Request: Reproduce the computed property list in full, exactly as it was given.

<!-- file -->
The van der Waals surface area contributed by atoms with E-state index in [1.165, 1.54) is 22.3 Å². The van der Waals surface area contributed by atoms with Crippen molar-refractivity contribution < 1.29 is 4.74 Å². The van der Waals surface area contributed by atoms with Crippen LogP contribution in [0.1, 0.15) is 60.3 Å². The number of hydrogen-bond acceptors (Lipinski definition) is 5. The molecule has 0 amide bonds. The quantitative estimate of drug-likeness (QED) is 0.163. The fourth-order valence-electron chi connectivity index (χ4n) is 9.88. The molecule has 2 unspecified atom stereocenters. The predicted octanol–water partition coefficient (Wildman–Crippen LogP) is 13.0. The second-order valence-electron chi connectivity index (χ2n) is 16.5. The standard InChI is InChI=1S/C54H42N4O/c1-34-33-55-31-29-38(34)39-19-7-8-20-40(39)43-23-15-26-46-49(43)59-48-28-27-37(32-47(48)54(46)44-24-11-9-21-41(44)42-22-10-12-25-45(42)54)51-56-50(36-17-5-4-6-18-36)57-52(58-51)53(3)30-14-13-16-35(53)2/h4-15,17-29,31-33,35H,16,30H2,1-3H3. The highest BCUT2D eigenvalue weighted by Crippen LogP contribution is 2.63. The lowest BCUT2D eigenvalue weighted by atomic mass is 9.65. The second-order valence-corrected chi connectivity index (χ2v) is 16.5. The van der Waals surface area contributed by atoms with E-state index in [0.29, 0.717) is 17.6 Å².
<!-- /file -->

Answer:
The van der Waals surface area contributed by atoms with E-state index in [1.165, 1.54) is 22.3 Å². The van der Waals surface area contributed by atoms with Crippen molar-refractivity contribution < 1.29 is 4.74 Å². The van der Waals surface area contributed by atoms with Crippen LogP contribution in [0.1, 0.15) is 60.3 Å². The number of hydrogen-bond acceptors (Lipinski definition) is 5. The molecule has 0 amide bonds. The quantitative estimate of drug-likeness (QED) is 0.163. The fourth-order valence-electron chi connectivity index (χ4n) is 9.88. The molecule has 2 unspecified atom stereocenters. The predicted octanol–water partition coefficient (Wildman–Crippen LogP) is 13.0. The second-order valence-electron chi connectivity index (χ2n) is 16.5. The standard InChI is InChI=1S/C54H42N4O/c1-34-33-55-31-29-38(34)39-19-7-8-20-40(39)43-23-15-26-46-49(43)59-48-28-27-37(32-47(48)54(46)44-24-11-9-21-41(44)42-22-10-12-25-45(42)54)51-56-50(36-17-5-4-6-18-36)57-52(58-51)53(3)30-14-13-16-35(53)2/h4-15,17-29,31-33,35H,16,30H2,1-3H3. The highest BCUT2D eigenvalue weighted by Crippen LogP contribution is 2.63. The lowest BCUT2D eigenvalue weighted by atomic mass is 9.65. The second-order valence-corrected chi connectivity index (χ2v) is 16.5. The van der Waals surface area contributed by atoms with E-state index in [0.29, 0.717) is 17.6 Å².